Despite his character not being particularly relevant at the moment, Ken Stott was absolutely brilliant tonight especially when he delivered a rather creepy sermon to Tony. One thing that this episode did was highlight how amazing The Missing’s supporting cast are as some of them got the chance to really showcase their abilities. Tcheky Karyo was particularly strong tonight as he made us sympathise with Julien over his daughter’s drug addiction and I thought he was rather brilliant in the 2006 scenes with Rini. As Rini, Anamaria Marinca was great at showing the progression from the 2006 drug addled incarnation of her character to the stable English teacher that she is today. I found that Marinca was particularly great at demonstrating Rini’s fears about dredging up the past and in making the audience understand her character’s reluctance to help Tony and Julien. As always, praise must go to both James Nesbitt and Frances O’Connor who continue to deliver emotionally charged performances as Tony and Emily.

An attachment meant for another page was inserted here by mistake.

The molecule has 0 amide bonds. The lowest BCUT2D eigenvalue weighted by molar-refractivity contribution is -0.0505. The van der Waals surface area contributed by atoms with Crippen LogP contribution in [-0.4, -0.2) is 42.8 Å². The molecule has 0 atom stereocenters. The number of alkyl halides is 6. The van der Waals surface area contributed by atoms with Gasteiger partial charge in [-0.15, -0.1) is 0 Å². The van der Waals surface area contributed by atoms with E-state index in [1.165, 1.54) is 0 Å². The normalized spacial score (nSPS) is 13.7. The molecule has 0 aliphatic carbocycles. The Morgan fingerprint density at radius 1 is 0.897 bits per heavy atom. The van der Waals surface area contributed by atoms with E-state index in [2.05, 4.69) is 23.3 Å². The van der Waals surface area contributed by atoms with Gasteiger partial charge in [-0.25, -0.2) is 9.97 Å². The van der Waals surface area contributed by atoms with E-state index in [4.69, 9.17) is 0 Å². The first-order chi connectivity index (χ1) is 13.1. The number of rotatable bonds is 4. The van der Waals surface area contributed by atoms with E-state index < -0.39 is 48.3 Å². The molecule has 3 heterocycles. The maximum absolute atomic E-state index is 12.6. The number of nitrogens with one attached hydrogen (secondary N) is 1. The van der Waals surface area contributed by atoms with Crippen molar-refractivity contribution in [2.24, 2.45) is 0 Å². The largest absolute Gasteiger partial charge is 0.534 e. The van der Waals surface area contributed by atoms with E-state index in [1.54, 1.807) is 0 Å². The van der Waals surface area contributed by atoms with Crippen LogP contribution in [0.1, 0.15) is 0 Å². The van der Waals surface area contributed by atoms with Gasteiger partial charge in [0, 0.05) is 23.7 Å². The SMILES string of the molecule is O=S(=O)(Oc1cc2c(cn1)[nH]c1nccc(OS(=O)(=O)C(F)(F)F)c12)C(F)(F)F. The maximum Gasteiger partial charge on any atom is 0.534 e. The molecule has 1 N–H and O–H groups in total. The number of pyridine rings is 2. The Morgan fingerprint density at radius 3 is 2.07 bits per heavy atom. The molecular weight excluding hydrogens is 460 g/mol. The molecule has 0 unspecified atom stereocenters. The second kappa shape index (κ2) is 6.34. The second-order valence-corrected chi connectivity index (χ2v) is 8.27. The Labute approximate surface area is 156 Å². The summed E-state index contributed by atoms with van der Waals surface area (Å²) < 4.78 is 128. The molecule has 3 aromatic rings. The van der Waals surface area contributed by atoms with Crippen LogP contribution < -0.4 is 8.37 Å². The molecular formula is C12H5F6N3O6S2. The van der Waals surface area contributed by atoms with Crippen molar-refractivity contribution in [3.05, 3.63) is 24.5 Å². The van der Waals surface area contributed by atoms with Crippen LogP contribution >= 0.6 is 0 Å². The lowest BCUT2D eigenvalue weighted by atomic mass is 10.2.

Of the four episodes of The Missing, this was possibly my least favourite so far primarily due to the time spent on the seemingly irrelevant Ian Garrett/Vincent Bourg storyline. However, this instalment also proved how strong a series The Missing is when its worst episode is still of this high a standard. Some of the highlights for me including the introduction of Rini, Emily and Mark’s subplot and the fact that the plot is definitely moving in the right direction. I’m sure, after tonight’s episode, some of your theories may have changed somewhat but I’ll still be interested in hearing what you think happened to Oliver Hughes.
What did you think to tonight’s episode? Are you still enjoying the series at this halfway point?